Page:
back to article The spyware business is booming despite government crackdowns

The commercial spyware economy – despite government and big tech's efforts to crack down – appears to be booming. In addition to the major players like Pegasus developer NSO Group, and Predator maker Intellexa, Google’s Threat Analysis Group (TAG) has found "dozens of smaller" commercial surveillance vendors and tracks around …

  1. Version 1.0 Silver badge

    Your internet is deadly infected these days.

    Potentially as a result of the early days of government abuse to spy on everyone on the internet, the internet has the "ability" to be deadly infected everywhere. Effectively government actions taught the cyber-criminal environment how to get started and now there are no discussions about making the internet totally secure - so effectively both governments and cyber-criminals see 100% security as a problem.

    1. amanfromMars 1 Silver badge

      Re: Your internet is deadly infected these days.

      Disinfection of the internet and eradication or reprogramming of abusive government officials/practices and cyber-criminals is not a problem whenever 100% security is provided by no leaky discussions about intelligent actions taken.

      NB .... Beware, Be Aware and Take Care ..... If you are up to no good and/or even just merely supportive of a dodgy inequitable system, are you liable to suffer punitive consequences by virtue of either your ignorance or your wilful arrogance which may assume widespread ignorance will provide stealthy undetectable cover for immunity from persecution and prosecution .... an ACTive Impunity.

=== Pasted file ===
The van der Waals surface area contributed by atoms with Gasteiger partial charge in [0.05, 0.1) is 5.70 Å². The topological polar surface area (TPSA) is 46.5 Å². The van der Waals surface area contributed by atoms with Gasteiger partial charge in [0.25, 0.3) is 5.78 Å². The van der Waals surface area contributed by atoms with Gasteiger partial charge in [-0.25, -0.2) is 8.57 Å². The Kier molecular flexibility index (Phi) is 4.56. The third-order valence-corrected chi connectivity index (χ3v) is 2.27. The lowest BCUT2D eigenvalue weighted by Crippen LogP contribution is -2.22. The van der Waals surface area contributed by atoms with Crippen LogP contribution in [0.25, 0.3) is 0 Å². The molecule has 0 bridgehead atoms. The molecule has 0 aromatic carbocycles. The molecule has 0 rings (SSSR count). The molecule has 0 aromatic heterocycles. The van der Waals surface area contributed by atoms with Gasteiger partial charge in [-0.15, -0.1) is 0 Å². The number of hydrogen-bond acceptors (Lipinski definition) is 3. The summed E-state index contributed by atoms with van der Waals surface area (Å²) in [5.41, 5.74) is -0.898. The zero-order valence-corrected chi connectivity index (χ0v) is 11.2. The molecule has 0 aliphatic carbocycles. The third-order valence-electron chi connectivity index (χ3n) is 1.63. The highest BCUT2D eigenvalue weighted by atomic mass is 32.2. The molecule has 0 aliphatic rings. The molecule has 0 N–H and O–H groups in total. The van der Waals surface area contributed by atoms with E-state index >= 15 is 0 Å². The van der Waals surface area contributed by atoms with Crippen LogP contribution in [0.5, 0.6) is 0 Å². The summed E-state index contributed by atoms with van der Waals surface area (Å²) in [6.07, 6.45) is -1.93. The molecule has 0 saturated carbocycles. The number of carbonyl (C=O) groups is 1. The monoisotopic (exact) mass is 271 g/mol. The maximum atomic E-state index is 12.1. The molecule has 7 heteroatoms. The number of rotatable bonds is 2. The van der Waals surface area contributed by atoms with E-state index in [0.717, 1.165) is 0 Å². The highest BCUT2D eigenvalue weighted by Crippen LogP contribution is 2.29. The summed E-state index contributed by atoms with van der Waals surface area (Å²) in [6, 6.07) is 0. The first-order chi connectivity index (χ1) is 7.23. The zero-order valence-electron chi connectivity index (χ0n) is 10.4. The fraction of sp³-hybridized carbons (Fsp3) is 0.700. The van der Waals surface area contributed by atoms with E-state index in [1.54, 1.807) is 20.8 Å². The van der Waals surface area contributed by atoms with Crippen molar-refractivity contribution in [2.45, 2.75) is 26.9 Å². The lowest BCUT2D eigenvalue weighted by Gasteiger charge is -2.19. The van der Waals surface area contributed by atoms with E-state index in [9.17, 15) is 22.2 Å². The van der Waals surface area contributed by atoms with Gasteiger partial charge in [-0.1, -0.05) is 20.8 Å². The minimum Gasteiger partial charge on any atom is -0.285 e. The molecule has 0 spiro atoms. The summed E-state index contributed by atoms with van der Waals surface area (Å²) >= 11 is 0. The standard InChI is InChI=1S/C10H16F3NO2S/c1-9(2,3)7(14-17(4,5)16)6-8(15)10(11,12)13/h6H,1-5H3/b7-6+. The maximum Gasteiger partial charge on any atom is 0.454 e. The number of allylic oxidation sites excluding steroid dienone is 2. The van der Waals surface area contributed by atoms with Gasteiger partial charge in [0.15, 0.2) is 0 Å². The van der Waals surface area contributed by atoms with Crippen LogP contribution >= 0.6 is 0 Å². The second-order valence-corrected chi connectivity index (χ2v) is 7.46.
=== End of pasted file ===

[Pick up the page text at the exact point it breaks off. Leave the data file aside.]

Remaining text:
So educate yourself with such information as is freely available revealing the state of affairs you are expected to accept and be held captive in. It is out there, everywhere ..... and recognised as a truly almighty existential threat to powers that now be in worthy rapid practical and virtual decline because of arrogant systemic abuse of ignorance.

  2. Pascal Monett Silver badge

    "can only be sold to governments and used to fight terrorism"

    Sure, I'll believe that.

    Now tell me, who defines what terrorism is, hmm ? The government you sold your stuff to.

    1. 43300 Silver badge

      Re: "can only be sold to governments and used to fight terrorism"

      The difference between a "terrorist" and a "freedom fighter" is often dependent on the viewpoint of those judging them!

      1. Roj Blake Silver badge

        Re: "can only be sold to governments and used to fight terrorism"

        If a firefighter fights fires and a crimefighter fights crime, what do freedom fighters fight?

        1. LionelB Silver badge

          Re: "can only be sold to governments and used to fight terrorism"

          And indeed, what about cage fighters?

          1. A. Coatsworth Silver badge

            Re: "can only be sold to governments and used to fight terrorism"